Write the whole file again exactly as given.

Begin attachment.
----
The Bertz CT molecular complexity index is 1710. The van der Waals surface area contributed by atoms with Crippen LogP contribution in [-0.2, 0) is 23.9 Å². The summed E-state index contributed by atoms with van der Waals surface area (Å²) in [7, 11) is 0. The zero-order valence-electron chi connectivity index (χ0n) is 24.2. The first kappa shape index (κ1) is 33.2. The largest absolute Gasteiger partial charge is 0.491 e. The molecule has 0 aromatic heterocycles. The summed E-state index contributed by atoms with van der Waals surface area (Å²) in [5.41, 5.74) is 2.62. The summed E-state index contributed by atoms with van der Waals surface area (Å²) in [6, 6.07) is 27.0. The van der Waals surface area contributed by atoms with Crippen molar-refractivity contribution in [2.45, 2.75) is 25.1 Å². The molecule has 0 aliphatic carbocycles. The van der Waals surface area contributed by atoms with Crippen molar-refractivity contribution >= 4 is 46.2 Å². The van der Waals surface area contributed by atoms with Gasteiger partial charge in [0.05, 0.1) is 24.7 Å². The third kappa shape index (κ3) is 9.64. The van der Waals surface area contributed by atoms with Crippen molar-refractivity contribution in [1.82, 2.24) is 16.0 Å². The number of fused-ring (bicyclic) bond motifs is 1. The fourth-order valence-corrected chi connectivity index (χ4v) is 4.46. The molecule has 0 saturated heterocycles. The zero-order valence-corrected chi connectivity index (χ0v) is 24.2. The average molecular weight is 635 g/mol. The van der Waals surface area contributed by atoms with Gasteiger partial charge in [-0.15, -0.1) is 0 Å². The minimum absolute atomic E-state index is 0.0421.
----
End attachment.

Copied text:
The Bertz CT molecular complexity index is 1710. The van der Waals surface area contributed by atoms with Crippen LogP contribution in [-0.2, 0) is 23.9 Å². The summed E-state index contributed by atoms with van der Waals surface area (Å²) in [7, 11) is 0. The zero-order valence-electron chi connectivity index (χ0n) is 24.2. The first kappa shape index (κ1) is 33.2. The largest absolute Gasteiger partial charge is 0.491 e. The molecule has 0 aromatic heterocycles. The summed E-state index contributed by atoms with van der Waals surface area (Å²) in [5.41, 5.74) is 2.62. The summed E-state index contributed by atoms with van der Waals surface area (Å²) in [6, 6.07) is 27.0. The van der Waals surface area contributed by atoms with Crippen molar-refractivity contribution in [2.45, 2.75) is 25.1 Å². The molecule has 0 aliphatic carbocycles. The van der Waals surface area contributed by atoms with Crippen molar-refractivity contribution >= 4 is 46.2 Å². The van der Waals surface area contributed by atoms with Gasteiger partial charge in [0.05, 0.1) is 24.7 Å². The third kappa shape index (κ3) is 9.64. The van der Waals surface area contributed by atoms with Crippen molar-refractivity contribution in [1.82, 2.24) is 16.0 Å². The number of fused-ring (bicyclic) bond motifs is 1. The fourth-order valence-corrected chi connectivity index (χ4v) is 4.46. The molecule has 0 saturated heterocycles. The zero-order valence-corrected chi connectivity index (χ0v) is 24.2. The average molecular weight is 635 g/mol. The van der Waals surface area contributed by atoms with Gasteiger partial charge in [-0.15, -0.1) is 0 Å². The minimum absolute atomic E-state index is 0.0421.